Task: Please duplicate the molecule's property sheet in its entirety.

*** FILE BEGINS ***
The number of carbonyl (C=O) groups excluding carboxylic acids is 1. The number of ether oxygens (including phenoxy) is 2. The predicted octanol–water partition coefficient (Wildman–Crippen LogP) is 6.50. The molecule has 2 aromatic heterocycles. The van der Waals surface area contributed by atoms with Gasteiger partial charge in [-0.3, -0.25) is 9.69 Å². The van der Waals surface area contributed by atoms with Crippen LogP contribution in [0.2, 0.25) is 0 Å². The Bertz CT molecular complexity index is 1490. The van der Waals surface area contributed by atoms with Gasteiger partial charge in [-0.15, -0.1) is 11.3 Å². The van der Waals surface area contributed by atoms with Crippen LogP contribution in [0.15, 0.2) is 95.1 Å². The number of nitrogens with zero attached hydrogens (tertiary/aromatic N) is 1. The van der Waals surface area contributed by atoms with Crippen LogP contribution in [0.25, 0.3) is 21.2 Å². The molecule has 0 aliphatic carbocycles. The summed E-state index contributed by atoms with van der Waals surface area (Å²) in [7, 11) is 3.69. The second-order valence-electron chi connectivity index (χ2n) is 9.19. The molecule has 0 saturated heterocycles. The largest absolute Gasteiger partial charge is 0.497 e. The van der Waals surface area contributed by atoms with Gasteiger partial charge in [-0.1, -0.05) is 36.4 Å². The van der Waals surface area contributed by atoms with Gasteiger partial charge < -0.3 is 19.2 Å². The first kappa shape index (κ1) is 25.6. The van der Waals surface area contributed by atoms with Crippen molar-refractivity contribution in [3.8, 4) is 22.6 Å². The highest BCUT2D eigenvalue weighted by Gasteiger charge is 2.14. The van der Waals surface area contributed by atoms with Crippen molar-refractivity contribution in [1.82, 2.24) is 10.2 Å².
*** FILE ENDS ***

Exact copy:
The number of carbonyl (C=O) groups excluding carboxylic acids is 1. The number of ether oxygens (including phenoxy) is 2. The predicted octanol–water partition coefficient (Wildman–Crippen LogP) is 6.50. The molecule has 2 aromatic heterocycles. The van der Waals surface area contributed by atoms with Gasteiger partial charge in [-0.3, -0.25) is 9.69 Å². The van der Waals surface area contributed by atoms with Crippen LogP contribution in [0.2, 0.25) is 0 Å². The Bertz CT molecular complexity index is 1490. The van der Waals surface area contributed by atoms with Gasteiger partial charge in [-0.15, -0.1) is 11.3 Å². The van der Waals surface area contributed by atoms with Crippen LogP contribution in [0.15, 0.2) is 95.1 Å². The number of nitrogens with zero attached hydrogens (tertiary/aromatic N) is 1. The van der Waals surface area contributed by atoms with Crippen LogP contribution in [0.25, 0.3) is 21.2 Å². The molecule has 0 aliphatic carbocycles. The summed E-state index contributed by atoms with van der Waals surface area (Å²) in [7, 11) is 3.69. The second-order valence-electron chi connectivity index (χ2n) is 9.19. The molecule has 0 saturated heterocycles. The largest absolute Gasteiger partial charge is 0.497 e. The van der Waals surface area contributed by atoms with Gasteiger partial charge in [-0.1, -0.05) is 36.4 Å². The van der Waals surface area contributed by atoms with Gasteiger partial charge < -0.3 is 19.2 Å². The first kappa shape index (κ1) is 25.6. The van der Waals surface area contributed by atoms with Crippen molar-refractivity contribution in [3.8, 4) is 22.6 Å². The highest BCUT2D eigenvalue weighted by Gasteiger charge is 2.14. The van der Waals surface area contributed by atoms with Crippen molar-refractivity contribution in [1.82, 2.24) is 10.2 Å².